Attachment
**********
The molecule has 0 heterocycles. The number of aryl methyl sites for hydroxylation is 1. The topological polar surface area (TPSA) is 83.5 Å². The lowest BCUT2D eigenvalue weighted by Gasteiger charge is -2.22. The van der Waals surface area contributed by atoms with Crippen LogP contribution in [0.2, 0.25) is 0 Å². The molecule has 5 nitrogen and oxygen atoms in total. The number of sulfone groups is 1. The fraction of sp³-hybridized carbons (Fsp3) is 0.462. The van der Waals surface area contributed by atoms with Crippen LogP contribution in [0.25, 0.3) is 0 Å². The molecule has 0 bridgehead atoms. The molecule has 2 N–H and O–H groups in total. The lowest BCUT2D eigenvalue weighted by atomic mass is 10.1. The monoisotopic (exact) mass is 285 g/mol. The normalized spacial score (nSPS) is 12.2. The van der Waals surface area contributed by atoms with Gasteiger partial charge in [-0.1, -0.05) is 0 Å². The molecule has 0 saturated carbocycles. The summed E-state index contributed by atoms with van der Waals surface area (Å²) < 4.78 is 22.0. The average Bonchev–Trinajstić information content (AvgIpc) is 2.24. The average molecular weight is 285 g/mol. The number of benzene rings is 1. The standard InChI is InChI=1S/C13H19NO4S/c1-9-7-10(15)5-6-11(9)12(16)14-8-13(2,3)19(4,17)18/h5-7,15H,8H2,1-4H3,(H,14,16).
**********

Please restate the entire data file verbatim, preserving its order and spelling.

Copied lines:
The molecule has 0 heterocycles. The number of aryl methyl sites for hydroxylation is 1. The topological polar surface area (TPSA) is 83.5 Å². The lowest BCUT2D eigenvalue weighted by Gasteiger charge is -2.22. The van der Waals surface area contributed by atoms with Crippen LogP contribution in [0.2, 0.25) is 0 Å². The molecule has 5 nitrogen and oxygen atoms in total. The number of sulfone groups is 1. The fraction of sp³-hybridized carbons (Fsp3) is 0.462. The van der Waals surface area contributed by atoms with Crippen LogP contribution in [0.25, 0.3) is 0 Å². The molecule has 0 bridgehead atoms. The molecule has 2 N–H and O–H groups in total. The lowest BCUT2D eigenvalue weighted by atomic mass is 10.1. The monoisotopic (exact) mass is 285 g/mol. The normalized spacial score (nSPS) is 12.2. The van der Waals surface area contributed by atoms with Gasteiger partial charge in [-0.1, -0.05) is 0 Å². The molecule has 0 saturated carbocycles. The summed E-state index contributed by atoms with van der Waals surface area (Å²) < 4.78 is 22.0. The average Bonchev–Trinajstić information content (AvgIpc) is 2.24. The average molecular weight is 285 g/mol. The number of benzene rings is 1. The standard InChI is InChI=1S/C13H19NO4S/c1-9-7-10(15)5-6-11(9)12(16)14-8-13(2,3)19(4,17)18/h5-7,15H,8H2,1-4H3,(H,14,16).